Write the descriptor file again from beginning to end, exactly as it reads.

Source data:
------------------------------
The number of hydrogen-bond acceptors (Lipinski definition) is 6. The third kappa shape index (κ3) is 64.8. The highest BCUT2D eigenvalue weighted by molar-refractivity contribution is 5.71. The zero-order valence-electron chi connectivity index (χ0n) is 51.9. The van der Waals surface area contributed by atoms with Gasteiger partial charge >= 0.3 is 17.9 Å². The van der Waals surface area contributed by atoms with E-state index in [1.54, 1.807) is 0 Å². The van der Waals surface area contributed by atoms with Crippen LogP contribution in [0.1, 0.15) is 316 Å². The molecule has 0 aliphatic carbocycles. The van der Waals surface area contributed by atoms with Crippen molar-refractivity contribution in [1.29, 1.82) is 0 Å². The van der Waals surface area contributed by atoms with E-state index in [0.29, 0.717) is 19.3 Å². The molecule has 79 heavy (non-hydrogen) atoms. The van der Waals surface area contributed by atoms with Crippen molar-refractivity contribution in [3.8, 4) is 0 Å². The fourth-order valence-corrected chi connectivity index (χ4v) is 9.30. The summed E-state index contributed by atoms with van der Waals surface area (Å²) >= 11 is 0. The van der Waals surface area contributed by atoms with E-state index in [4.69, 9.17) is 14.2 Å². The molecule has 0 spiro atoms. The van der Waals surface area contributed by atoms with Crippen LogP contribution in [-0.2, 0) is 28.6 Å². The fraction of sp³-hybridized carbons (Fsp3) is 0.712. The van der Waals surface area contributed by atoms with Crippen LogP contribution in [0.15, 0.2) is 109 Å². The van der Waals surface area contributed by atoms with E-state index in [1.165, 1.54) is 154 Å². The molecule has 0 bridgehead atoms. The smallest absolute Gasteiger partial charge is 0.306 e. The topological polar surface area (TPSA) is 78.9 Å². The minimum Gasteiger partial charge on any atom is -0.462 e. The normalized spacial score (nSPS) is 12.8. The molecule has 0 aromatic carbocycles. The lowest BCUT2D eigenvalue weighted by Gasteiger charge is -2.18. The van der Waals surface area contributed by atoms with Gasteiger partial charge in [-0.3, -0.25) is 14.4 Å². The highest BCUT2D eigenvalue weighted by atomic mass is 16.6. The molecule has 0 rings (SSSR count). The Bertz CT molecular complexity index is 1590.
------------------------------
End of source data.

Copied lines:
The number of hydrogen-bond acceptors (Lipinski definition) is 6. The third kappa shape index (κ3) is 64.8. The highest BCUT2D eigenvalue weighted by molar-refractivity contribution is 5.71. The zero-order valence-electron chi connectivity index (χ0n) is 51.9. The van der Waals surface area contributed by atoms with Gasteiger partial charge >= 0.3 is 17.9 Å². The van der Waals surface area contributed by atoms with E-state index in [1.54, 1.807) is 0 Å². The van der Waals surface area contributed by atoms with Crippen LogP contribution in [0.1, 0.15) is 316 Å². The molecule has 0 aliphatic carbocycles. The van der Waals surface area contributed by atoms with Crippen molar-refractivity contribution in [1.29, 1.82) is 0 Å². The van der Waals surface area contributed by atoms with E-state index in [0.29, 0.717) is 19.3 Å². The molecule has 79 heavy (non-hydrogen) atoms. The van der Waals surface area contributed by atoms with Crippen molar-refractivity contribution in [3.8, 4) is 0 Å². The fourth-order valence-corrected chi connectivity index (χ4v) is 9.30. The summed E-state index contributed by atoms with van der Waals surface area (Å²) >= 11 is 0. The van der Waals surface area contributed by atoms with E-state index in [4.69, 9.17) is 14.2 Å². The molecule has 0 spiro atoms. The van der Waals surface area contributed by atoms with Crippen LogP contribution in [-0.2, 0) is 28.6 Å². The fraction of sp³-hybridized carbons (Fsp3) is 0.712. The van der Waals surface area contributed by atoms with Crippen LogP contribution in [0.15, 0.2) is 109 Å². The van der Waals surface area contributed by atoms with E-state index in [1.165, 1.54) is 154 Å². The molecule has 0 bridgehead atoms. The smallest absolute Gasteiger partial charge is 0.306 e. The topological polar surface area (TPSA) is 78.9 Å². The minimum Gasteiger partial charge on any atom is -0.462 e. The normalized spacial score (nSPS) is 12.8. The molecule has 0 aromatic carbocycles. The lowest BCUT2D eigenvalue weighted by Gasteiger charge is -2.18. The van der Waals surface area contributed by atoms with Gasteiger partial charge in [-0.3, -0.25) is 14.4 Å². The highest BCUT2D eigenvalue weighted by atomic mass is 16.6. The molecule has 0 rings (SSSR count). The Bertz CT molecular complexity index is 1590.